January 16, 2015
There’s a ritual that takes place on Wall Street every few months around earnings season, when companies announce how much in profits they’ve earned for the quarter. Weeks before the announcement, company officials tell the Wall Street research analysts that cover their firms what they expect to earn. The analysts then dutifully release their estimates in line with that guidance. When it comes time to report the earnings, most companies handily beat those estimates.
This coordinated dance is called the earnings game. And while investors have long known it’s designed to make companies look good—and win banking business for the Wall Street firms—they’ve had few alternatives.
Estimize, a two-year old start-up based in New York, is out to change that by crowdsourcing estimates. The current system “is very much stuck in the 1980s, before there was any user-generated content,” explains Leigh Drogen, the Millennial-generation founder of Estimize. His experiences as a quant trader whose hedge fund profited from the earnings game inefficiencies, and then at Stock Twits, a social media-rive investor site, convinced him of the need for a new solution. “I thought, it’s going to happen at some point. There will be platforms that allow everyone to contribute their views in a structure way that will better represent the market than those 300 sell-side analysts.”
Tapping into the Wisdom of the Crowd
Like the famous experiment where a crowd of hundreds of people was asked to guess the weight of an ox and their average guess astoundingly came within one pound, Drogen is betting that the wisdom of the crowd will provide better financial data that more accurately reflects market sentiment.
Estimize has built a diverse community of close to 6,000 analysts, portfolio managers, traders, independent researchers and industry experts who contribute estimates, to create what Drogen calls the world’s most robust financial data set. And so far, his hunch has been correct: Estimize’s consensus estimates have proven more accurate than the Wall Street consensus 70% of the time.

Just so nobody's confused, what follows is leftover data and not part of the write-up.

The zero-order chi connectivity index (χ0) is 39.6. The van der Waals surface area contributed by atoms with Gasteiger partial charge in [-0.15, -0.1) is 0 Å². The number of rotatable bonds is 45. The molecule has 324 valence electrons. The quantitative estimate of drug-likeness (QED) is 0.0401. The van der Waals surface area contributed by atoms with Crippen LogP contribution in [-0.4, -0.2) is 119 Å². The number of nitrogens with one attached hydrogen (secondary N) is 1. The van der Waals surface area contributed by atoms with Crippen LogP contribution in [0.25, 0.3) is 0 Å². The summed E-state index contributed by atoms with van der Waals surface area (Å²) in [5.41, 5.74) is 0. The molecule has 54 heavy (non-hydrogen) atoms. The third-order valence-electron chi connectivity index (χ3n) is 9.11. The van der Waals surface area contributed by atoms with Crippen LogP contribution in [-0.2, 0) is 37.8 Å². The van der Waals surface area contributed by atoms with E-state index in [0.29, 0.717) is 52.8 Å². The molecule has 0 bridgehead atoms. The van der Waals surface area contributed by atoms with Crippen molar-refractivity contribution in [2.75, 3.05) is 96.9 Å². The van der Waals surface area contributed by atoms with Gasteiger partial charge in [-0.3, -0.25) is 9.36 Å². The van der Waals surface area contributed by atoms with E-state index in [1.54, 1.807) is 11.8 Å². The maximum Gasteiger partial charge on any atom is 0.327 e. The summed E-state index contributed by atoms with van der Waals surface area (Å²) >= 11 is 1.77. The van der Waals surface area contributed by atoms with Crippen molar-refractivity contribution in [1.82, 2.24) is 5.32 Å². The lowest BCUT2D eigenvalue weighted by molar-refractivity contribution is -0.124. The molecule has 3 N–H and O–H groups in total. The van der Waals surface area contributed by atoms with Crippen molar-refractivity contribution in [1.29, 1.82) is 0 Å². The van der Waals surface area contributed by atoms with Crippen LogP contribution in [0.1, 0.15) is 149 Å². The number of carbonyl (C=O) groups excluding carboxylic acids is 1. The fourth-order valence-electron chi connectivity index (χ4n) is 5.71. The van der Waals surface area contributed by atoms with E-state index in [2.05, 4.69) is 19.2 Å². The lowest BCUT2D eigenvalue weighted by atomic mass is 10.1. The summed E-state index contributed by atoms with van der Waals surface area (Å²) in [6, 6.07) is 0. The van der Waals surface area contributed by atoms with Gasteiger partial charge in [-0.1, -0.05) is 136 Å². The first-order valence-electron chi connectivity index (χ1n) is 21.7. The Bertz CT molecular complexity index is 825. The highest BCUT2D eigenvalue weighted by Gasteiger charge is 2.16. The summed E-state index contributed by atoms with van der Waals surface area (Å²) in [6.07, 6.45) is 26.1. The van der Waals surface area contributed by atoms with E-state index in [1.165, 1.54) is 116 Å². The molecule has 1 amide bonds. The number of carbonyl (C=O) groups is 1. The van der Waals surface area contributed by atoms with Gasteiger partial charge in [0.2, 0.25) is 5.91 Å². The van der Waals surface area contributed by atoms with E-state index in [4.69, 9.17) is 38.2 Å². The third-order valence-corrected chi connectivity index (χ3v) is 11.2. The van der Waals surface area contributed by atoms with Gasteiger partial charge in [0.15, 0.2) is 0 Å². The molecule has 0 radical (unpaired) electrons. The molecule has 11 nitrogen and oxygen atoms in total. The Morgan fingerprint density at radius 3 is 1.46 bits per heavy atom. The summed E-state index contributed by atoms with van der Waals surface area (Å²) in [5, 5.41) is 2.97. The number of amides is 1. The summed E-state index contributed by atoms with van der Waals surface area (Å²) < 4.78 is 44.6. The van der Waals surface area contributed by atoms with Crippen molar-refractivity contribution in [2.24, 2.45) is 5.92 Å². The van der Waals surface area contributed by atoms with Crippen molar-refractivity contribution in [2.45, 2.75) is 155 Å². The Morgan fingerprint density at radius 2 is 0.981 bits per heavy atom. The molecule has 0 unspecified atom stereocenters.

The more people that use us, the more efficient we will get,” says Drogen, citing the company’s cheeky tagline “Sample size matters.”
Crowdsourcing has been gaining steam for years, but Drogen believes we’re entering a second generation of crowdsourcing, where data is more reliable and useful. For example, Estimize employs an algorithm that reviews individual estimates for reliability over time. It also allows psuedonymity for contributors. That way, he says, people won’t get hung up on the brand name—for example, an analyst from a hot hedge fund—and instead let the contributor’s track record speak for itself. “We don’t want people to focus on the name of the fund you work for, but on your record of accuracy,” he says.
Financial Data is Being Unbundled
Drogen hopes to benefit from the unbundling of financial products. Just as cable TV and media is being unbundled, so, too, is the financial data offered by big firms such as Bloomberg, Thompson Reuters and First Call, which have long provided packages of data and services to traders and fund managers.
Estimize provides estimates on more than 1,000 stocks. The estimates are freely available on the web site; the company makes money buy providing real-time feeds to hedge funds and other financial firms. Its data is now carried by Bloomberg, and is increasingly cited by news outlets including the Wall Street Journal, CNBC and CNN.
And that’s just the beginning. Having tackled the earnings game, the company is expanding into new areas. It’s crowdsourcing estimates for 25 economic indicators ranging from GDP to nonfarm payroll. And a brand new service, Mergerize, has already correctly flagged five mergers, including Facebook’s acquisition of Oculus and Google’s purchase of Skybox.
So are Wall Street analysts, already hobbled by a regulatory settlement in the 2000, doomed for the dustbin? Drogen says he’s not out to put sell-side researchers (so-called because they work for firms in the business of recommending stocks) out of business. “We don’t want to destroy them, in fact we want them on our platform,” he says. “But we want them to recede into the background because of their conflict of interest.”
Five years from now, Drogen says, “we should be the quoted consensus.”
“If we’re successful with these things, we will have changed the industry in terms of how it looks and works from the inside.”
Amy Cortese is an award-winning journalist and the author of Locavesting (Wiley, 2011), about the local investing movement and its potential to rebuild the economy, one community at a time. Her coverage of business, technology and social/environmental issues has appeared in Business Week, The New York Times, The New York Times Magazine, Mother Jones, Plenty, Wired, The Daily Beast, and many other publications. Used with the permission of ‘The Network, Cisco’s Technology News Site.’ http://thenetwork.cisco.com/.